The opinion of the court was delivered by: Garland E. Burrell, Jr. United States District Judge
Plaintiff is a state prisoner proceeding pro se with a civil rights action seeking relief under 42 U.S.C. § 1983. On March 30, 2011, the court granted defendants' motion for summary judgment. On the same day, the court entered judgment and closed the case. Plaintiff has filed a motion to alter or amend the judgment pursuant to Federal Rule of Civil Procedure 59(e) or, alternatively, to vacate the judgment pursuant to Federal Rule of Civil Procedure 60(b).
Turning first to plaintiff's motion brought pursuant to Rule 59(e), the court finds that plaintiff's motion is untimely. Under Rule 59(e), a party must file a motion to alter or amend a judgment "no later than 28 days after the entry of judgment." Fed. R. Civ. P. 59(e). Here, the court entered judgment on March 30, 2011. Even applying the mailbox rule, plaintiff did not file his motion until June 5, 2011, well after the 28-day deadline to file the motion had expired.
Moreover, even if plaintiff had timely filed his motion, he is not entitled to relief. The Ninth Circuit has held that "[a] motion for reconsideration under Rule 59(e) 'should not be granted, absent highly unusual circumstances, unless the district court is presented with newly discovered evidence, committed clear error, or if there is an intervening change in controlling law.'" McDowell v. Calderon, 197 F.3d 1253, 1255 (9th Cir. 1999) (en banc) (quoting 389 Orange St. Partners v. Arnold, 179 F.3d 656, 665 (9th Cir. 1999)). Here, plaintiff does not argue that newly discovered evidence or an intervening change of the law requires reinstatement of this action. In addition, the court conducted a de novo review of the Magistrate Judge's findings and recommendations on March 30, 2011. The court considered all papers and files in this action at that time, including plaintiff's March 8, 2011 objections to the findings and recommendations. Plaintiff has not demonstrated that this court committed any error whatsoever in granting defendants' motion for summary judgment. Accordingly, the court will deny plaintiff's motion pursuant to Rule 59(e).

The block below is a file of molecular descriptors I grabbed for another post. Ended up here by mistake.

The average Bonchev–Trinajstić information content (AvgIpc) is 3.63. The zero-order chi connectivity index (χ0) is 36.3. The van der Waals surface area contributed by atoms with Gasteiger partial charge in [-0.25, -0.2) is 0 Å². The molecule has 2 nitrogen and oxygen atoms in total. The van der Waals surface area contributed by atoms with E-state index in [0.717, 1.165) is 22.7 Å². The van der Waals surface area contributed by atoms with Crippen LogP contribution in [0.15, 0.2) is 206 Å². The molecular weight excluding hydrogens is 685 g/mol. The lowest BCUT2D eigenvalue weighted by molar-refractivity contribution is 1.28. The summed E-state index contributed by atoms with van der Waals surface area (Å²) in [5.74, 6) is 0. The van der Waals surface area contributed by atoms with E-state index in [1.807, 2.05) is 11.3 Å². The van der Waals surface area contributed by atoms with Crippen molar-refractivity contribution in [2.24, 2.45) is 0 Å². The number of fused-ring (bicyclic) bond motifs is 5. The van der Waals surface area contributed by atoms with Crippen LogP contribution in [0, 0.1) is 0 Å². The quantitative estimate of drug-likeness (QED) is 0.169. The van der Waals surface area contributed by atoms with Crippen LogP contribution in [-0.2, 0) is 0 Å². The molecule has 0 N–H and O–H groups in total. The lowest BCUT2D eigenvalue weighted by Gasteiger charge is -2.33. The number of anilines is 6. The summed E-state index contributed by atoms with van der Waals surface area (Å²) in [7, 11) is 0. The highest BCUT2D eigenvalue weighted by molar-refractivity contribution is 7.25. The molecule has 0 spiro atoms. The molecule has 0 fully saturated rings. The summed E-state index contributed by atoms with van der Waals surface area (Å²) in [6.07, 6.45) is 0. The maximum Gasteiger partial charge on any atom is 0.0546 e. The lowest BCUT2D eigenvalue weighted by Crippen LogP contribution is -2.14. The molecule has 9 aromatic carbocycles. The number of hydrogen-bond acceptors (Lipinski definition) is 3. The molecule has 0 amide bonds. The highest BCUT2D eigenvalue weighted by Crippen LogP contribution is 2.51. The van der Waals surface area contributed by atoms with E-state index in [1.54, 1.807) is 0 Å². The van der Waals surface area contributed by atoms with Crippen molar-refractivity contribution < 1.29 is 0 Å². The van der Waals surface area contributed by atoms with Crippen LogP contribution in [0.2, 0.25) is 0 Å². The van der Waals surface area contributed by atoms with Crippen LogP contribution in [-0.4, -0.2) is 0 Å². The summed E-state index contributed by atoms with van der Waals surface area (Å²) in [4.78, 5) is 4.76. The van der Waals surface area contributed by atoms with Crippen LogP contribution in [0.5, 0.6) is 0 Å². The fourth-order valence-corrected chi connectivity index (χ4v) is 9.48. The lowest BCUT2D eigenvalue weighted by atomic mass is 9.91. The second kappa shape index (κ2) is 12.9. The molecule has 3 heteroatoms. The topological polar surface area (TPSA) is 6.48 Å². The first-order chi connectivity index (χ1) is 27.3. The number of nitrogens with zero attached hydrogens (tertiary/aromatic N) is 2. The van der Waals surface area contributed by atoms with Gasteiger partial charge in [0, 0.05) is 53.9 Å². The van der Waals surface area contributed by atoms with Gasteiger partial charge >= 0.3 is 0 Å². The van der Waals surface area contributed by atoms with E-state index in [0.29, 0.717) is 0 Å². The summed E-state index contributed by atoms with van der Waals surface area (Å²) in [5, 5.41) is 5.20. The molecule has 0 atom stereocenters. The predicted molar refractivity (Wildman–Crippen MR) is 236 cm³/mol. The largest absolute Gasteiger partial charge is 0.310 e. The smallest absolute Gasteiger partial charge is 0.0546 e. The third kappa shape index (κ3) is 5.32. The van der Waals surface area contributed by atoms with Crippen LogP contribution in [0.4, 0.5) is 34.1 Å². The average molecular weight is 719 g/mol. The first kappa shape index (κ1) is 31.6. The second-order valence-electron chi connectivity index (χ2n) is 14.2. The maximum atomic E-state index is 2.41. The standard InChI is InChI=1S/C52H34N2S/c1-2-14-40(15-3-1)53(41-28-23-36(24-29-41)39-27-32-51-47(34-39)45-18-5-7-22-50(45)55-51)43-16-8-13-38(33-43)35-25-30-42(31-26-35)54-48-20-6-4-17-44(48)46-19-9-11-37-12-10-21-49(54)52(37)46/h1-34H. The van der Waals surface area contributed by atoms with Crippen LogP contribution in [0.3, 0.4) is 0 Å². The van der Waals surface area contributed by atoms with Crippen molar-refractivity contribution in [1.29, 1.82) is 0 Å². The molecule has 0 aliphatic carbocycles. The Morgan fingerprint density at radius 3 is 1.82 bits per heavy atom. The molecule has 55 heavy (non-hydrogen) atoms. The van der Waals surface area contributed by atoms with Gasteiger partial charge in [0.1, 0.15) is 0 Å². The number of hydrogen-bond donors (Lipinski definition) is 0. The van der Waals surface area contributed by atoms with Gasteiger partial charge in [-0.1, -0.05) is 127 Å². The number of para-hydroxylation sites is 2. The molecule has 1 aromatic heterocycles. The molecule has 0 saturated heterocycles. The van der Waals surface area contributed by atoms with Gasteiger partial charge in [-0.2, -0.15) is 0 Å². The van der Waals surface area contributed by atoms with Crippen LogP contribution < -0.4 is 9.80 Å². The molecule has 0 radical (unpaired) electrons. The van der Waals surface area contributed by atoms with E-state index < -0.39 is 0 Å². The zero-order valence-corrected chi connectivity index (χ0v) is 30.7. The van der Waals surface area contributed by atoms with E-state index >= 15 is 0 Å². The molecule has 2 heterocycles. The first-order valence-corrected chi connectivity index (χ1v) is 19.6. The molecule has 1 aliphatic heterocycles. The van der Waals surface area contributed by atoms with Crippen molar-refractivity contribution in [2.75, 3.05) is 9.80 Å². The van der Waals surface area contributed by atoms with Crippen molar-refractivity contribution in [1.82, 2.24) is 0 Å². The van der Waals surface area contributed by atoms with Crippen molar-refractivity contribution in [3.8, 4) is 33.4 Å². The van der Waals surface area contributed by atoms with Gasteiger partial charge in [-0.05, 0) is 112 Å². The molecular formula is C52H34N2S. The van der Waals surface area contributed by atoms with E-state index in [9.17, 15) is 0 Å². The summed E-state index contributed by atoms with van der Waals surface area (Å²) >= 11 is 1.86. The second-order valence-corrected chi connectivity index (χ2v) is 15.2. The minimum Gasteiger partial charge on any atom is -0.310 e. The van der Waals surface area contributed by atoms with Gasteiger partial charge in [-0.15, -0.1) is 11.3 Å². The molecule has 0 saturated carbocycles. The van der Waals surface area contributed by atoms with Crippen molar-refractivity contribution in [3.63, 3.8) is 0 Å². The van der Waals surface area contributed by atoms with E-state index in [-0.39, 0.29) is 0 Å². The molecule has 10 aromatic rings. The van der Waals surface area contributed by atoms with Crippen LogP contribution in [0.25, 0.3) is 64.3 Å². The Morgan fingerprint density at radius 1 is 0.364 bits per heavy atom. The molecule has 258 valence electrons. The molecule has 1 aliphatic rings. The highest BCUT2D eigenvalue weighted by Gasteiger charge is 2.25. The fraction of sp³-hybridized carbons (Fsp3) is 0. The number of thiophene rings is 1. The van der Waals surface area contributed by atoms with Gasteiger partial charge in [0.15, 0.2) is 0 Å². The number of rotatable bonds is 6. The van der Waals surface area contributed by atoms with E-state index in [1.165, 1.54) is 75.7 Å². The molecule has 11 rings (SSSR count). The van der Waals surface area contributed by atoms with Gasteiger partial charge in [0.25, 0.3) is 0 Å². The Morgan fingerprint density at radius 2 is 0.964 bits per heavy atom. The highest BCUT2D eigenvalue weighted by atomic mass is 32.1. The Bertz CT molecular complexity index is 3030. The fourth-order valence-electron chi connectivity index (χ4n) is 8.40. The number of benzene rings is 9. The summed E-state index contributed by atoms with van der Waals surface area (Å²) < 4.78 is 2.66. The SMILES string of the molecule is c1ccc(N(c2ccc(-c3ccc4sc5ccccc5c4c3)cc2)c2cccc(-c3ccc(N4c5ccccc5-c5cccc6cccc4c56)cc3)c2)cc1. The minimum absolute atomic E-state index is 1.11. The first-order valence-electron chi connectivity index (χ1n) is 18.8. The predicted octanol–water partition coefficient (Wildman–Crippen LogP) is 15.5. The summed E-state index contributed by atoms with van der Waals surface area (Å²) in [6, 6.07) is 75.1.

As to plaintiff's motion brought pursuant to Rule 60(b), plaintiff has not specified what provision of Rule 60(b) he believes entitles him to relief. Nor has he alleged circumstances such as mistake, newly discovered evidence, fraud, that the judgment is void, or that the judgment has been satisfied pursuant to Rule 60(b)(1)-(5). Presumably, plaintiff seeks relief pursuant to Rule 60(b)(6), the "catch-all provision," which allows the court to relieve a party from final judgment for "any other reason that justifies relief." Fed. R. Civ. P. 60(b)(6).
The Ninth Circuit has cautioned that Rule 60(b)(6) is to be "used sparingly as an equitable remedy to prevent manifest injustice and is to be utilized only where extraordinary circumstances prevented a party from taking timely action to prevent or correct an erroneous judgment." Harvest v. Castro, 531 F.3d 737, 749 (9th Cir. 2008) (quoting Latshaw v. Trainer Wortham & Co., 452 F.3d 1097, 1103 (9th Cir. 2006)). In this regard, "a party seeking to reopen a case under Rule 60(b)(6) must demonstrate both injury and circumstances beyond his control that prevented him from proceeding with the prosecution or defense of the action in a proper fashion." Id. (internal quotations omitted) Here, plaintiff does not argue that he encountered extraordinary circumstances that prevented him from diligently prosecuting this action. In fact, plaintiff was able to fully apprise the court of his arguments on the relevant issues in opposing defendants' motion for summary judgment and in filing objections to the assigned magistrate judge's findings and recommendations. Accordingly, the court will also deny plaintiff's motion brought pursuant to Rule 60(b)(6).
Accordingly, IT IS HEREBY ORDERED that:
1. Plaintiff's motion pursuant to Rule 59(e) is denied; and
2. Plaintiff's motion pursuant to Rule 60(b) is denied.
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